Archives For praise

hand giving a thumbs up

Compliments are just as important to library leaders as they are to everyone else. In the last two days I’ve received three compliments about my work. This is notable for several reasons:

First, they were compliments about my work product/work style, and not my hair or clothing. I’m way more interested in being perceived as competent and good at my job than being perceived as fashionable (this is a hallmark of being an INTJ). Because so much of my work as a library director is about glad-handing and being out in public, most of the compliments I receive are about what I’m wearing or what I look like.

Second, they were spontaneous compliments. Unsolicited work compliments are rare for me, and I assume for any manager. Being a library director is a singular, and often lonely, position, so there’s little opportunity for the kind of camaraderie and support that other library staff provide each other. If I ask a coworker “What did you think about my presentation?” I worry that it puts them in a weird spot because I hold power over them, so where’s the incentive for them to be honest? I totally get that. So to have coworkers tell me out of the blue that I did a good job is a real ego-boost.

Lastly, I hardly ever get compliments anymore, and to get three in two days is way out of the norm. Partially it’s because a lot of the work I do is amorphous, long-term, and difficult to quantify, so how does anyone compliment that? I think it’s also because I don’t have someone onsite daily who monitors and reviews my work, so I don’t get feedback on a consistent basis.

Managers like compliments, too! If you have a great boss, or great boss’s boss, I encourage you to let them know when they’ve done a particularly good job on something. I know the three sets of kind words I’ve gotten recently will get me through the next several weeks, if not months.

Coworkers in a serious discussion with text 4 ways to heal your team after a micromanager
If your predecessor was a micromanager and you are more of a collaborative type of manager, you may have some clean-up to do to get your new team on track. Here are a few tips that will help you know where to look, and how to repair the damage.

1) Review all rules

Sometimes libraries can go a little overboard with their rules. How strict do you need to be with staff and patrons? Take a look at your policies and procedures and see if they need to be loosened up. Check out job descriptions, too. Do they reflect the needs of the library and is there some flexibility built in? All of these changes will require board (and union) approvals but it will be worth it to have everyone on the same page.

Also look for meeting minutes. These may give you an idea of how much control your predecessor had over things and how much staff were allowed to contribute to decisions. One person cannot possibly have all the answers. Were a variety of voices being heard?

2) Enjoy the honeymoon period

Staff will be so excited by hearing the word “Yes” for the first time that they may build up confidence and get carried away with requests. You will be such a breath of fresh air and will probably end up confused by why their requests seem like such a big deal. Some micromanagers are change-averse and use their power to say no to just about everything.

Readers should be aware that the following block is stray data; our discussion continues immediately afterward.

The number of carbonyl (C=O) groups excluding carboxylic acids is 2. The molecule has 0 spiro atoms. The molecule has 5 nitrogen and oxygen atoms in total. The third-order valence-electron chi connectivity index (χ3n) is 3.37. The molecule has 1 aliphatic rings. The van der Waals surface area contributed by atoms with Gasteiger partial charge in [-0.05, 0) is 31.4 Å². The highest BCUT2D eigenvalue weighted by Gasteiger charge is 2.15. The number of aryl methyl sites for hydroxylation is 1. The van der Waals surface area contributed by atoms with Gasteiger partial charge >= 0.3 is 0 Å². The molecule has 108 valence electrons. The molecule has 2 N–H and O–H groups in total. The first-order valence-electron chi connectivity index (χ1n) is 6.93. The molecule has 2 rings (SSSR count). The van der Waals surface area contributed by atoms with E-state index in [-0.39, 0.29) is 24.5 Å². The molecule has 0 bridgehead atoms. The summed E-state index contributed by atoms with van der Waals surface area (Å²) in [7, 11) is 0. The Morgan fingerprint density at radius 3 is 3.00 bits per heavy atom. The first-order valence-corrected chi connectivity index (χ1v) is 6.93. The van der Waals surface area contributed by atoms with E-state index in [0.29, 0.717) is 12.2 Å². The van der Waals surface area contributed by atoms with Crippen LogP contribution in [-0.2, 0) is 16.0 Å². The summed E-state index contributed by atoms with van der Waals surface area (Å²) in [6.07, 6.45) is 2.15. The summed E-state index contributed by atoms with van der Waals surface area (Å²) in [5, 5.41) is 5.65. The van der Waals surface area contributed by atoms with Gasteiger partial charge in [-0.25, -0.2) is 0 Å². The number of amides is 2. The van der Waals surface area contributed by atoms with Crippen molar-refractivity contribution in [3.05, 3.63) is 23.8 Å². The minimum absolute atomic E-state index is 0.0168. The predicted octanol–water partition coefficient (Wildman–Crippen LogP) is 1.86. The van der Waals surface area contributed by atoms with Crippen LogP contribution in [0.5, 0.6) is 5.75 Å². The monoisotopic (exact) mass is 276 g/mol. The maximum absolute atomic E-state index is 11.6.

When the ideas and requests really start flowing, you will eventually have to draw a line and park some of the requests. Staff will have to get used to the new world of ideas and how they need to be managed properly (Why should we implement this? Do we have time right now? How should it be prioritized? How do we do it properly? How will we evaluate success? Do we need to create an experimental space to pilot new ideas?)

3) Wean your staff off dependency

Your priorities will be different than your predecessor’s and they should mirror your job description. For example, working on a presentation for the local Chamber of Commerce is probably going to be a higher priority than filling the golf pencil holder. Micromanagers seem to have an incredible amount of energy to work on everything but their own job duties. Delegation will be very important here and you need to tread carefully.

Find gentle ways of breaking it to your staff and support groups that things are going to be different. For example, you may need to review with your Friends of the Library board what you can and cannot legally do for them. Chances are your predecessor was doing more than just being a representative of the library at this group’s meetings. Be firm about your duties and priorities. Tell staff and support groups all the great things you’re doing so they understand you are being a productive member of the team and then delegate the rest.

4) Build staff’s self-esteem

Now is the time to let every staff member know what they are doing right. Library Lost & Found has some great articles about praising staff. They are used to being criticized or never doing anything quite right. Let them know when you like what they are doing! It’s time for some positive reinforcement.


Being the new boss is never easy. Taking over for someone whose management style is completely different than yours – especially when their style was toxic – means you have your work cut out for you. Your style may be welcome in some ways and confusing in others. I hope this article has given you a few places to start looking to find out which changes need to be made and which expectations need to be redefined as you begin leading your new team.

 

My library instituted a new staff recognition program recently called “Above and Beyond.” It was meant as a way for staff to recognize and celebrate each other and the extraordinary contributions they all make. It is a way to create positive energy in the workplace, which we can all use more of!